Meanwhile, Ryan led the league with a touchdown rate of 7.1, a yards-per-attempt average of 9.3, a passer rating of 117.1 and a QBR of 83.3. That yards-per-attempt average was the highest in the NFL this century, and that rating was the fifth-highest in league history.

Where they ranked in their respective conferences
CategoryRyanBrady
Comp.%3rd1st
TD-INT ratio3rd1st
YPA1st1st
Rating1st1st
QBR1st1st
Pro Football Reference

To find a quarterback matchup that measures up to this on paper, you have to go back more than 30 years. Here's a breakdown of some of the closest comparisons:

Super Bowl XLIX (2014): Patriots (Brady) vs. Seattle Seahawks (Russell Wilson)

This is one of those Super Bowl quarterback matchups that might look better as it ages if Wilson becomes a surefire Hall of Famer. That said, neither were All-Pros in 2014. Brady started the season slowly, and Wilson was only the NFL's 10th-highest-rated passer.

     

Super Bowl XLVIII (2013): Broncos (Manning) vs. Seahawks (Wilson)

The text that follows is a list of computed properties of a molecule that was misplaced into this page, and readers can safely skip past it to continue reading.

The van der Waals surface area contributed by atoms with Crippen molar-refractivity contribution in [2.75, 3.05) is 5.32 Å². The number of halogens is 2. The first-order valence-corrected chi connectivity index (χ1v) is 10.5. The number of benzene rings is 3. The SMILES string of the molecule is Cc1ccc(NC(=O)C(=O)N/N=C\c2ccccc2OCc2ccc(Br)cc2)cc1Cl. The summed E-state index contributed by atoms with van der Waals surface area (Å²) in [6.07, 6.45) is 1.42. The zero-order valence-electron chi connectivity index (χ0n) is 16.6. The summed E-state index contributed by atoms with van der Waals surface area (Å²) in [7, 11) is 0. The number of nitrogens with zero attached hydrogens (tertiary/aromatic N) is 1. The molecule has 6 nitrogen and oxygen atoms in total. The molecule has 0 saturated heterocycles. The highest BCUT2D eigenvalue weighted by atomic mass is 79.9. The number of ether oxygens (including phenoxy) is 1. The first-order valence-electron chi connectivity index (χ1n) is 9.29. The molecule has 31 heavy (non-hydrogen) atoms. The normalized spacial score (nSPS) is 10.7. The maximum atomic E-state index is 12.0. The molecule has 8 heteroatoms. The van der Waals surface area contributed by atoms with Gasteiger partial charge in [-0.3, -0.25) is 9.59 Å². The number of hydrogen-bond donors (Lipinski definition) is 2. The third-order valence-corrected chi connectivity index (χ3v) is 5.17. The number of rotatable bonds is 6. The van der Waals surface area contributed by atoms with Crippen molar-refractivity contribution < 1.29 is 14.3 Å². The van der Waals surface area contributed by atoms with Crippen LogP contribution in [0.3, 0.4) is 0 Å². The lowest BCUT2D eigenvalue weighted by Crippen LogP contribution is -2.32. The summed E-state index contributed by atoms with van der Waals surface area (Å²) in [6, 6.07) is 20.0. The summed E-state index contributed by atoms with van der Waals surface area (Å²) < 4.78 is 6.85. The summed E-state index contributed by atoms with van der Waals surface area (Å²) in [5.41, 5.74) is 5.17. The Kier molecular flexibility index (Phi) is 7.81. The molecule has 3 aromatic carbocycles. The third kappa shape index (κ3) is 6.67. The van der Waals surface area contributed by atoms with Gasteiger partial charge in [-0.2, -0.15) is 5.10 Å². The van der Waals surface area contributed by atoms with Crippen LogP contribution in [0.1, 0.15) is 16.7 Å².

Same as above, except both were Pro Bowlers, and Manning was the league MVP. Wilson wasn't rated in the top five in any of the key rate-based statistical categories, and Marshawn Lynch was the heart of that offense.

             

Super Bowl XLV (2010): Packers (Rodgers) vs. Steelers (Roethlisberger)

Rodgers in fine form.
Rodgers in fine form.Handout/Getty Images

This game featured two of the most uniquely talented quarterbacks in league history, and both are likely headed to the Hall of Fame. They were two of the five highest-rated passers in football that year, but they both failed to make the Pro Bowl. Brady was the clear-cut MVP that season, however, and both of these guys fell well short on paper.

         

Super Bowl XLIV (2009): Saints (Brees) vs. Colts (Manning)

Manning was the league MVP and a first-team All-Pro, while Brees was a second-team All-Pro and the league's highest-rated passer. However, the two threw a combined 27 interceptions that year compared to just nine for Brady and Ryan in 2016.